Brazil Monetary Policy Uncertainty Continues

by Win Thin

Brazil press is reporting that President-elect Rousseff won’t ask central bank chief Meirelles to stay on after she takes office January 1, and repeats earlier speculation of changes to the economic team.  We have been warning for quite some time that markets were too complacent about political risk under Rousseff, and we continue to think we are likely to see a shift in Brazil risk assessment in the coming months.  If Meirelles were to be replaced, we think it would be taken very negatively by the markets.  Lula correctly kept a hands off approach to monetary policy during his administration, but markets will need confirmation from Rousseff that she will do the same.  Remember, the central bank does not have legal independence but has enjoyed practical independence under Lula and before that under Cardoso.  Ultimately, we believe Rousseff will maintain orthodox policies, but uncertainty will likely weigh on the Brazil outlook near-term.

In our view, Brazil needs higher interest rates, not lower, as momentum in the economy remains strong.  Market is looking for 12% rates for end-2011, up from 11.75% last month.  We think markets are underestimating tightening potential, and think that rates could move as high as 12.75% next year.  That is likely to lead to more adjustments in the IOF tax, as the market appears to be in a sort of “equilibrium” with policy rate at 10.75% and IOF tax at 6%.  Fiscal policy remains very accommodative, and there is also spending in the pipeline due to the 2014 World Cup and the 2016 Olympics.  As such, the brunt of the adjustment is likely to be borne by monetary policy.  Market is looking for growth to slow to 4.5% next year from an expected 7.6% this year, but we think the risk is for something closer to 5.5%.  With trend growth for Brazil thought to be around 4.0-4.5%, that’s why we think tightening will end up being more than expected in 2011.  Mid-November IPCA inflation out this week is expected to show a rise in the y/y rate to 5.3% from 5.0% in mid-October.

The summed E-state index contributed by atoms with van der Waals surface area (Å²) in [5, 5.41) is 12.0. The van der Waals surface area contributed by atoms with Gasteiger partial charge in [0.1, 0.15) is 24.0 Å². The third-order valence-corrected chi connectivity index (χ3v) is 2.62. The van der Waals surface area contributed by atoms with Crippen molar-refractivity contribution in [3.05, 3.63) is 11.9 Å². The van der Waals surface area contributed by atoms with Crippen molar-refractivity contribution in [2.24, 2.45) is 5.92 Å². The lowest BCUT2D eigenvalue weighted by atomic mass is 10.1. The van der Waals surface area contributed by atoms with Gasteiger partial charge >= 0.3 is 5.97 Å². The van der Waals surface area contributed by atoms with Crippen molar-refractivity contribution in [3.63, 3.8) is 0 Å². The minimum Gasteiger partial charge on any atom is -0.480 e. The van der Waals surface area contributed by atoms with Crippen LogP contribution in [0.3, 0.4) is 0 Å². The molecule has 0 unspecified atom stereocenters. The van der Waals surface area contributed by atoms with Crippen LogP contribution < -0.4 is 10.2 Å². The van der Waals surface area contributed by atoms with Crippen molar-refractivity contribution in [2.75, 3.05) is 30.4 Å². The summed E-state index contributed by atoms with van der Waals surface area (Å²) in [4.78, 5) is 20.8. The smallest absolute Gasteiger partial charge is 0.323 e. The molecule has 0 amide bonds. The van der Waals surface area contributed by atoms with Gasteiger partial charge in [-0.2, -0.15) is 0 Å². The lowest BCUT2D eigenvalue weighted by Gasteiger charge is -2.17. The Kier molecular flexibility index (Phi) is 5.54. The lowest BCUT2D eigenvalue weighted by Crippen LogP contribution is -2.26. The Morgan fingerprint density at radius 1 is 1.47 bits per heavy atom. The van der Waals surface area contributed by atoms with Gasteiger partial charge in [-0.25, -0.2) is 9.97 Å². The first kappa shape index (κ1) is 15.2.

For now, USD/BRL remains range-bound in the 1.70-1.75 area.  We continue to believe that other measures will be rolled out on any significant break towards 1.65.  As a result, we think that the year’s low around 1.6440 is unlikely to be tested anytime soon given the increased Brazil risks, and so BRL may have to weaken a bit more above 1.70 before more bargain hunters emerge in force.  Markets will look to see how the new cabinet shapes up for clues  to policy, with a focus on whether Finance Minister Mantega returns and also if other well-respected officials such as Meirelles, Bernardo and Palocci will remain market-friendly influences on the administration. 





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